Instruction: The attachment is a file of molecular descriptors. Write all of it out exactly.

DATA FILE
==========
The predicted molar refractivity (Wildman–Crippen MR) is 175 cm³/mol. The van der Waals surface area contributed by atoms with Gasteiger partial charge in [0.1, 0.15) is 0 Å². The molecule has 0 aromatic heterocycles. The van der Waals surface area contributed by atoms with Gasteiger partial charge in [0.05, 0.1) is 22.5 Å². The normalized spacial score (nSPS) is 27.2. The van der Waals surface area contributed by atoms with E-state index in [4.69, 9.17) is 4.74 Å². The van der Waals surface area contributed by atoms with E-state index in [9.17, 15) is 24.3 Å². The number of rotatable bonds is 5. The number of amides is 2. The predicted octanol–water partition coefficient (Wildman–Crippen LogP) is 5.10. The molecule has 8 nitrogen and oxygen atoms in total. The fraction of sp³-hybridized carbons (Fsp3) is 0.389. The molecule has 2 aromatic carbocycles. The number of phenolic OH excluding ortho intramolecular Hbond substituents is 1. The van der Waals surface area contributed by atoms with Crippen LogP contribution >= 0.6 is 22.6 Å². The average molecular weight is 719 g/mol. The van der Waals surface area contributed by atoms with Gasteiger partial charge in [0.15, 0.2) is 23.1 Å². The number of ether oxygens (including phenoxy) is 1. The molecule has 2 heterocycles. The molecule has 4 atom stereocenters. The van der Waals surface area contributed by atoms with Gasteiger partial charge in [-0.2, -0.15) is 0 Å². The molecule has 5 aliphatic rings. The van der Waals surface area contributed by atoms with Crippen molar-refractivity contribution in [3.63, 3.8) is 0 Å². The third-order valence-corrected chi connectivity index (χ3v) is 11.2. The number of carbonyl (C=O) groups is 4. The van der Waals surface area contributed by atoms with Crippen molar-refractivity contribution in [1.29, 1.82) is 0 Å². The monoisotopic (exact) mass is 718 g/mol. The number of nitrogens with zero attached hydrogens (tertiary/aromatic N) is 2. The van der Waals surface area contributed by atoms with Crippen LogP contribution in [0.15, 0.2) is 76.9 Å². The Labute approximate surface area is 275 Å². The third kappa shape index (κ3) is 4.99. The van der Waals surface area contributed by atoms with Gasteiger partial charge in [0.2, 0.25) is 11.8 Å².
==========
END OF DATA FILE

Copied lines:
The predicted molar refractivity (Wildman–Crippen MR) is 175 cm³/mol. The van der Waals surface area contributed by atoms with Gasteiger partial charge in [0.1, 0.15) is 0 Å². The molecule has 0 aromatic heterocycles. The van der Waals surface area contributed by atoms with Gasteiger partial charge in [0.05, 0.1) is 22.5 Å². The normalized spacial score (nSPS) is 27.2. The van der Waals surface area contributed by atoms with E-state index in [4.69, 9.17) is 4.74 Å². The van der Waals surface area contributed by atoms with E-state index in [9.17, 15) is 24.3 Å². The number of rotatable bonds is 5. The number of amides is 2. The predicted octanol–water partition coefficient (Wildman–Crippen LogP) is 5.10. The molecule has 8 nitrogen and oxygen atoms in total. The fraction of sp³-hybridized carbons (Fsp3) is 0.389. The molecule has 2 aromatic carbocycles. The number of phenolic OH excluding ortho intramolecular Hbond substituents is 1. The van der Waals surface area contributed by atoms with Crippen LogP contribution >= 0.6 is 22.6 Å². The average molecular weight is 719 g/mol. The van der Waals surface area contributed by atoms with Gasteiger partial charge in [0.15, 0.2) is 23.1 Å². The number of ether oxygens (including phenoxy) is 1. The molecule has 2 heterocycles. The molecule has 4 atom stereocenters. The van der Waals surface area contributed by atoms with Gasteiger partial charge in [-0.2, -0.15) is 0 Å². The molecule has 5 aliphatic rings. The van der Waals surface area contributed by atoms with Crippen molar-refractivity contribution in [3.63, 3.8) is 0 Å². The third-order valence-corrected chi connectivity index (χ3v) is 11.2. The number of carbonyl (C=O) groups is 4. The van der Waals surface area contributed by atoms with Crippen molar-refractivity contribution in [1.29, 1.82) is 0 Å². The monoisotopic (exact) mass is 718 g/mol. The number of nitrogens with zero attached hydrogens (tertiary/aromatic N) is 2. The van der Waals surface area contributed by atoms with Crippen LogP contribution in [0.15, 0.2) is 76.9 Å². The Labute approximate surface area is 275 Å². The third kappa shape index (κ3) is 4.99. The van der Waals surface area contributed by atoms with Gasteiger partial charge in [0.2, 0.25) is 11.8 Å².